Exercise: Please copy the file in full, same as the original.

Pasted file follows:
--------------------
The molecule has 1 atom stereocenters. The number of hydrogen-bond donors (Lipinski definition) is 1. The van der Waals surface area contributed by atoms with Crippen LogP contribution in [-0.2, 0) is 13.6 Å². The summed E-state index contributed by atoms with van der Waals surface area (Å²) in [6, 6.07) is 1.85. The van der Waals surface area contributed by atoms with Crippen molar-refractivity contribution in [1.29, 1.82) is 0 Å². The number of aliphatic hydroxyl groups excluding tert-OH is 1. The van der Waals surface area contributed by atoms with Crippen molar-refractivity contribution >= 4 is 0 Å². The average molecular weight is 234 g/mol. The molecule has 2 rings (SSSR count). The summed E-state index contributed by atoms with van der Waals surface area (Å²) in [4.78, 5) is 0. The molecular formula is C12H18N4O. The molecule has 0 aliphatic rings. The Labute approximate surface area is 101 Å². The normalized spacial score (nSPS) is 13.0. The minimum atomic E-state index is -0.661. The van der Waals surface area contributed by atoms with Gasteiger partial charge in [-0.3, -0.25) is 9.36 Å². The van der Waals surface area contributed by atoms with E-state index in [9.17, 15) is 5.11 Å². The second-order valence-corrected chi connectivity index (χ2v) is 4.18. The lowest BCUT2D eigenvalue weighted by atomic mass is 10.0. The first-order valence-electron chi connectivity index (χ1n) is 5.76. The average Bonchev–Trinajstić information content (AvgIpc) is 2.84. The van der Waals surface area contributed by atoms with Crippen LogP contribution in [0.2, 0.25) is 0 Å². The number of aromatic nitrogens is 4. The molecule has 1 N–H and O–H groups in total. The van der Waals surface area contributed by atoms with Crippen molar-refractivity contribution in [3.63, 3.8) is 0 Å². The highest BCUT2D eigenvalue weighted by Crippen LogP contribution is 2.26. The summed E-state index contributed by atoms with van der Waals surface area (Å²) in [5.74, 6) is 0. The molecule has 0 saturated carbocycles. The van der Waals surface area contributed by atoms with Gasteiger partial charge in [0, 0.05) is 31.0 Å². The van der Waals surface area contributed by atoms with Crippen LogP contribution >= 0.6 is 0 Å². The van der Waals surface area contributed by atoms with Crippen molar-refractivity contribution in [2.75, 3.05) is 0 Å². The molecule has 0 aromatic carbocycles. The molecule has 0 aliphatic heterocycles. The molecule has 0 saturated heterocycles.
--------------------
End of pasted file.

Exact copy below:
The molecule has 1 atom stereocenters. The number of hydrogen-bond donors (Lipinski definition) is 1. The van der Waals surface area contributed by atoms with Crippen LogP contribution in [-0.2, 0) is 13.6 Å². The summed E-state index contributed by atoms with van der Waals surface area (Å²) in [6, 6.07) is 1.85. The van der Waals surface area contributed by atoms with Crippen molar-refractivity contribution in [1.29, 1.82) is 0 Å². The number of aliphatic hydroxyl groups excluding tert-OH is 1. The van der Waals surface area contributed by atoms with Crippen molar-refractivity contribution >= 4 is 0 Å². The average molecular weight is 234 g/mol. The molecule has 2 rings (SSSR count). The summed E-state index contributed by atoms with van der Waals surface area (Å²) in [4.78, 5) is 0. The molecular formula is C12H18N4O. The molecule has 0 aliphatic rings. The Labute approximate surface area is 101 Å². The normalized spacial score (nSPS) is 13.0. The minimum atomic E-state index is -0.661. The van der Waals surface area contributed by atoms with Gasteiger partial charge in [-0.3, -0.25) is 9.36 Å². The van der Waals surface area contributed by atoms with E-state index in [9.17, 15) is 5.11 Å². The second-order valence-corrected chi connectivity index (χ2v) is 4.18. The lowest BCUT2D eigenvalue weighted by atomic mass is 10.0. The first-order valence-electron chi connectivity index (χ1n) is 5.76. The average Bonchev–Trinajstić information content (AvgIpc) is 2.84. The van der Waals surface area contributed by atoms with Crippen LogP contribution in [0.2, 0.25) is 0 Å². The number of aromatic nitrogens is 4. The molecule has 1 N–H and O–H groups in total. The van der Waals surface area contributed by atoms with Crippen molar-refractivity contribution in [3.63, 3.8) is 0 Å². The highest BCUT2D eigenvalue weighted by Crippen LogP contribution is 2.26. The summed E-state index contributed by atoms with van der Waals surface area (Å²) in [5.74, 6) is 0. The molecule has 0 saturated carbocycles. The van der Waals surface area contributed by atoms with Gasteiger partial charge in [0, 0.05) is 31.0 Å². The van der Waals surface area contributed by atoms with Crippen LogP contribution >= 0.6 is 0 Å². The van der Waals surface area contributed by atoms with Crippen molar-refractivity contribution in [2.75, 3.05) is 0 Å². The molecule has 0 aromatic carbocycles. The molecule has 0 aliphatic heterocycles. The molecule has 0 saturated heterocycles.